At 21, Houston native Aidan Kennedy released 100% Panther on Paris's Plik & Plok Records under the alias Bagheera, an homage to the panther from The Jungle Book. He eventually changed his moniker to Wrestlers after learning of another group with the same name.
Evidently there are a lot of Rudyard Kipling fans out there.
Since the release of 100% Panther, Kennedy has partnered with childhood friend David Elkin to complete the self-proclaimed "funky electro-dance duo" our fair city now calls its own. Fresh off an appearance at Lollapalooza and following a bit of Buzzfeed fame for their video "Say Anything," Wrestlers are back in Houston with no intention of slowing down.
"[We are] definitely planning on releasing a couple more videos and singles from the EP," Kennedy says in reference to the success of "Say Anything." "But in the meantime, we want to release a remix or two of songs that we've been super into lately and maybe just a general mix of tracks that we've been playing at our DJ sets recently to keep the flow of music going."
Wrestlers have opened for the likes of M83, Ghostland Observatory, Passion Pit and Matthew Dear. The group's favorite onstage experience happened just this past weekend, when they opened for Disclosure.
"We've been following those guys for the past three to four years since their first EP, so being able to share a stage was a really cool experience for us," Kennedy notes, adding that the show was one of their most successful despite inclement weather.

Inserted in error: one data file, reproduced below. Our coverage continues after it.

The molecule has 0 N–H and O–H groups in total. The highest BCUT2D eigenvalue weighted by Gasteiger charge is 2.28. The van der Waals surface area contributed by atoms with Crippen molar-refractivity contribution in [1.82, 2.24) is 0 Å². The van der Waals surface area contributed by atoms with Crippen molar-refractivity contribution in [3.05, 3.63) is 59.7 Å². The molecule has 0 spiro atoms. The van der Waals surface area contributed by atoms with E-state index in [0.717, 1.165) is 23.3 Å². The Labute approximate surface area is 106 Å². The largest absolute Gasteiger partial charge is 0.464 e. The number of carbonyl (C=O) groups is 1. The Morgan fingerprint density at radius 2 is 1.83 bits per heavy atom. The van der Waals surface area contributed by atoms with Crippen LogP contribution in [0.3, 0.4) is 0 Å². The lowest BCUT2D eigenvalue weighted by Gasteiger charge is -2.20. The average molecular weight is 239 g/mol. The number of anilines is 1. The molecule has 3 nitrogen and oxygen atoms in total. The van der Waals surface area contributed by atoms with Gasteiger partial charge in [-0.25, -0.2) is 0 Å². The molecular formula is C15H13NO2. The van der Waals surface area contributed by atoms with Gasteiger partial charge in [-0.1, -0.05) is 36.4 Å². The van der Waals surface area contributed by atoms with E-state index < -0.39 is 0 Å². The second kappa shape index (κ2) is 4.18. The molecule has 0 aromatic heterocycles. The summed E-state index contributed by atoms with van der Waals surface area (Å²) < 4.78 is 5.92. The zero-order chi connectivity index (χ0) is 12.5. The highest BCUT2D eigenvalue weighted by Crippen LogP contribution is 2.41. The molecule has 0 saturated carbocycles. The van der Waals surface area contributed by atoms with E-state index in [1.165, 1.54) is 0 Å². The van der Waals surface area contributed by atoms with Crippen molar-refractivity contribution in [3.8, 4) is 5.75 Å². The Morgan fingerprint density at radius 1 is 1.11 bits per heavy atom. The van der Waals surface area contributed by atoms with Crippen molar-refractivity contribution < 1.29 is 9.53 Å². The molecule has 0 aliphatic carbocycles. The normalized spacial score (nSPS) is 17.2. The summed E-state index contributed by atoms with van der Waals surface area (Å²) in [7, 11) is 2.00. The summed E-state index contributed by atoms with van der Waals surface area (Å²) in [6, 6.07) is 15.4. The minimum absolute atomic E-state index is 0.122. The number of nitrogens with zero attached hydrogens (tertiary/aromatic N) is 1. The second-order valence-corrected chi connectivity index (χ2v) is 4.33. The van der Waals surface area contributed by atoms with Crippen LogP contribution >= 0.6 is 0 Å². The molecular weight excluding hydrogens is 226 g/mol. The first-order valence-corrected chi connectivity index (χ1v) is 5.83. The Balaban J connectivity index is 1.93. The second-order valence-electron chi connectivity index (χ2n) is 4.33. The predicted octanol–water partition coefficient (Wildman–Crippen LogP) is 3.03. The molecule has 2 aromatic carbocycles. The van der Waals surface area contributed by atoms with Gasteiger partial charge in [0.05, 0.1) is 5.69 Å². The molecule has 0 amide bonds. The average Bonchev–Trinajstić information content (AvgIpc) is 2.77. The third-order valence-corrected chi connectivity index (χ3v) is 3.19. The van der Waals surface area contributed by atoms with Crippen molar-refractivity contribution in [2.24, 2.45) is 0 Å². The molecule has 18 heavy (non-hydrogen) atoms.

"Our set was threatened by a bout of rain, but after a 30-minute delay, we were finally able to take the stage and ended up playing to the largest crowd we've ever played in front of -- upwards of 6,000," he says. "The festival was amazing."
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Kennedy and Elkin's parents traveled with them to Chicago to watch their sons perform, and even stuck around afterward to catch Cut Copy's set with them. As far as stories from the front lines go, Kennedy says that memory is a keeper.
According to the duo's Facebook page, Wrestlers plans to spend 2014 creating dance music that offers listeners more than a formulaic rave/club experience.
"Part of our feelings around the current trend in dance music, specifically EDM, is that it feels gimmicky and is designed for instant gratification in a party atmosphere," Kennedy says. "We're definitely trying to put an emphasis on songwriting with our music.
"We want our music to be listened to in all sorts of atmospheres, like cooking dinner, hanging out with your parents at a backyard barbecue, or out in a club," he adds. "It shouldn't be focused solely on melting your face with a drop at a huge EDM festival."
The group hopes to release an EP sometime this fall, but a date has yet to be set.
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